He left early. Walking slowly down the avenue he thought of the hundreds of times he had passed under those old locust-trees on sweet starlighted summer nights like this. What a goodly company of old friends they were! The kind that never change. He looked up, vaguely grateful for the soft lisping of leaves above him. They seemed to understand why he was going, why he could not stay.

Half-way down the avenue he heard the tinkle of Lloyd's harp, and then her voice beginning to sing. The seat beside the measuring tree was just ahead and he made his way to it, quietly, on tip-toe almost, that he might lose no note. But it was an unknown tongue she was singing, a song that Harcourt had taught her, and Rob could not understand a word. It was so symbolical of the change that had come between them that a fierce impulse seized him to rush back to the house and throw the interloper out of the window. Then he smiled bitterly at his own vehemence. What right had he to be so savage over her friendship? He was her big brother only, and even that merely in name, because she had chosen to call him so in those years that they had been such loyal good chums. It was little and mean and selfish of him to begrudge her the slightest thing that would give her pleasure. This man with his fortune, his accomplishments, his rare social gifts had everything to offer, while he, --- he had not even time to put at her disposal. Time to find bypaths to happiness for her---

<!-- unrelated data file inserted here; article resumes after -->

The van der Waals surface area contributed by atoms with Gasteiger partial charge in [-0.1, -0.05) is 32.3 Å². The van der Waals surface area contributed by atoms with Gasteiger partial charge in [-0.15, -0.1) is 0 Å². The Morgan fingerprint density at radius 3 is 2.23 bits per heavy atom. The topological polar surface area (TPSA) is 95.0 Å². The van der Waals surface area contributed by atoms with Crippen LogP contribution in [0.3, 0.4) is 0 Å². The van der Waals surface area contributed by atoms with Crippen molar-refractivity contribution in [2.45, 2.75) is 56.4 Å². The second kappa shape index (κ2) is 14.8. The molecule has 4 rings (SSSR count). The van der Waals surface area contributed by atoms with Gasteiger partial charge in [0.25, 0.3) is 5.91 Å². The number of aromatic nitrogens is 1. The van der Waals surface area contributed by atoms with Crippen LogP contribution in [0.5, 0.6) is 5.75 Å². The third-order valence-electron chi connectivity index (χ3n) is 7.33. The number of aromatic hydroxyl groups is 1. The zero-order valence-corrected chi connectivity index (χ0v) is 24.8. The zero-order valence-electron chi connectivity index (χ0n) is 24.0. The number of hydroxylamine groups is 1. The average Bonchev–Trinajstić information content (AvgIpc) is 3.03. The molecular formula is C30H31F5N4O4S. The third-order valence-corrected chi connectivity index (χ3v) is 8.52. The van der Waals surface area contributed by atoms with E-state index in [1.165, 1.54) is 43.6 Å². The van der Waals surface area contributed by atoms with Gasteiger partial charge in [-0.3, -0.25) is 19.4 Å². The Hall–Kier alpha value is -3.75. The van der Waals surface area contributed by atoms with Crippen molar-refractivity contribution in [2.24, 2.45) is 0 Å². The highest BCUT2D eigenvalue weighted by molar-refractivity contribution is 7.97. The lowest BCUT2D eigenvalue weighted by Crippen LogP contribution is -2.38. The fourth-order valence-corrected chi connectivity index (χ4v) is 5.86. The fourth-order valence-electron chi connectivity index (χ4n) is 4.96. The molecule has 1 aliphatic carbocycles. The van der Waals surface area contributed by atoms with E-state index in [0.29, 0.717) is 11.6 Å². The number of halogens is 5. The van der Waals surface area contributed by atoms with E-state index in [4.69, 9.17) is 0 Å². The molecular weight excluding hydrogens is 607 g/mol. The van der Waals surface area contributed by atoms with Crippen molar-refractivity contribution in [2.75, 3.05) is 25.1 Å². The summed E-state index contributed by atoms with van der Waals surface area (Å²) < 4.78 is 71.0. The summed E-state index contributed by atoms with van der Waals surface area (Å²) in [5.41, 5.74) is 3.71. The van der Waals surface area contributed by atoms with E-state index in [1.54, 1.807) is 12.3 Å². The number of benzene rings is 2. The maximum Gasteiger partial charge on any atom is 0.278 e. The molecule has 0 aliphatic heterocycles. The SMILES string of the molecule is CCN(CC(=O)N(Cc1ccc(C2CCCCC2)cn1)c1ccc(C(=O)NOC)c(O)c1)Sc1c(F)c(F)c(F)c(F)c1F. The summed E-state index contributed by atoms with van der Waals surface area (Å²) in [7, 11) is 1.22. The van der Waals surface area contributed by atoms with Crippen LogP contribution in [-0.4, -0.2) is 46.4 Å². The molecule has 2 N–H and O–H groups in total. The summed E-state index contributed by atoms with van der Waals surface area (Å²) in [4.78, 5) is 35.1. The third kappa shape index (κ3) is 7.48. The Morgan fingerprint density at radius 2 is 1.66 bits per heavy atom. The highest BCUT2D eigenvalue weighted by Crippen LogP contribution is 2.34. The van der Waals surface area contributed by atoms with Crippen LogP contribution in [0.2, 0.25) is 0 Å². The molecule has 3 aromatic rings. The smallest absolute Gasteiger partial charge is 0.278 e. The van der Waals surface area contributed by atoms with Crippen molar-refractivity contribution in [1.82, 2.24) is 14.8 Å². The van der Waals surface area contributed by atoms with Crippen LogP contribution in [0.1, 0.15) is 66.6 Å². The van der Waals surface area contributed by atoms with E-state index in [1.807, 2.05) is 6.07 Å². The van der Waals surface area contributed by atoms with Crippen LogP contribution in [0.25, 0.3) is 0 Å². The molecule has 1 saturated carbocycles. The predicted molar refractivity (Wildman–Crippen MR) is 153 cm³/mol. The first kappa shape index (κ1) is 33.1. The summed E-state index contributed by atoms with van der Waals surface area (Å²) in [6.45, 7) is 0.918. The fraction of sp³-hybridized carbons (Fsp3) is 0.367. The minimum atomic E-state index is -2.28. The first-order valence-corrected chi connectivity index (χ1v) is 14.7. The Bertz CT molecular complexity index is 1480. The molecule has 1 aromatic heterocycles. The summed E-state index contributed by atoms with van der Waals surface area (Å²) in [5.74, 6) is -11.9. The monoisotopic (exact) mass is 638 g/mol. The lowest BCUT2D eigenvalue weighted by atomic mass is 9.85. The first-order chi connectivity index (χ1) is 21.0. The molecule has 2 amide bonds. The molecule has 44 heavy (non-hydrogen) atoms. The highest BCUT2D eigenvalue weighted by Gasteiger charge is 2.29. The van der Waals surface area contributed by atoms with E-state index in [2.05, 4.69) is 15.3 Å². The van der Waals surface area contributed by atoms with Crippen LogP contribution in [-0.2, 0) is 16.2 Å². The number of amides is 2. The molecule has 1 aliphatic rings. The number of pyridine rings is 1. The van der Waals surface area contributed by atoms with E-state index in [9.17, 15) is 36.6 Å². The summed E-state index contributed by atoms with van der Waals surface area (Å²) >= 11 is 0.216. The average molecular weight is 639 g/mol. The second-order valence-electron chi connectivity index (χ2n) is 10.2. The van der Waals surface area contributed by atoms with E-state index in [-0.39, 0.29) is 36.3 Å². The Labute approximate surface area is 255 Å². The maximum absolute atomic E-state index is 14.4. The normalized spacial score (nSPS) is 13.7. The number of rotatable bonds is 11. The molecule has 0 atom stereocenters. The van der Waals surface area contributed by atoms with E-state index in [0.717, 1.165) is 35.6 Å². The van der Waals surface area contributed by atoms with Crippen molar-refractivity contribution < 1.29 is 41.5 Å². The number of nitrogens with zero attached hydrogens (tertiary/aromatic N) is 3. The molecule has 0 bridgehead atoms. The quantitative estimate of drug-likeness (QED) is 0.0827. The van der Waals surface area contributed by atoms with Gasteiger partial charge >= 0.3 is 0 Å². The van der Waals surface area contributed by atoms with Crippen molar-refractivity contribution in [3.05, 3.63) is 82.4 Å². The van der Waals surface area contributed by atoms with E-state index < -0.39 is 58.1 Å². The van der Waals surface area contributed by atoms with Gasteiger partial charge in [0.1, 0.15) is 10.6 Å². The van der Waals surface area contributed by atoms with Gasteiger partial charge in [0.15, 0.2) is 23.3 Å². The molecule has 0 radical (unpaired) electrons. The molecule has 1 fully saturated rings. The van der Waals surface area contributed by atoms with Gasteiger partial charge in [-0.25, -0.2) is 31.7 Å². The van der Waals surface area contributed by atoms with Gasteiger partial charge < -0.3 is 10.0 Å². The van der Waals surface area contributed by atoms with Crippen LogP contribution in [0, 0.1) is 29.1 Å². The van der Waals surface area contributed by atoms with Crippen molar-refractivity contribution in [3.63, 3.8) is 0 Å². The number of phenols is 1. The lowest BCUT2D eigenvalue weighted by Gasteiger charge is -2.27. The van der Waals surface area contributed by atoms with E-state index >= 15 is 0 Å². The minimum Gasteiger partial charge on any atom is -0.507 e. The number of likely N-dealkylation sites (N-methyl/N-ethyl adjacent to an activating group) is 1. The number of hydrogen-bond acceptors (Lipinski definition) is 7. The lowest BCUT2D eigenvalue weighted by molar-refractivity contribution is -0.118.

The sweet clear voice sang on, the old locusts rustled softly as the night wind stirred them. Then the song stopped, and for a long time he sat staring ahead of him with unseeing eyes. At last he rose, and taking a step towards the tree beside the bench, passed his hand over the bark, groping for the notches he knew were there but could not see.

He paused at the one a little higher than his shoulder, and then his fingers found the four leaf clover he had carved beside it, the last time Lloyd had stood up to be measured. He could almost see her standing there again like Elaine, the lily-maid, fair-haired and smiling while he repeated the charm of the four leaf clover:

"' Love be true to her---
 joy draw near to her---
Fortune find what your 
Gifts can do for her---"'

He had forgotten how the lines went but it made no difference. Anyhow they voiced what had always been his dearest wish for her, and standing there in the dark he vowed savagely that any man who stood in the way of the old charm's coming true, should have him to reckon with.

When he swung off down the path, taking the short cut to Oaklea, his hat was pulled grimly down over his eyes, and his mouth was set in a firm hard line. He did not open his books again that night. Lying on the couch by his open window, he watched the lights at The Locusts shining through the trees, till the last one went out, and he knew that Harcourt had gone.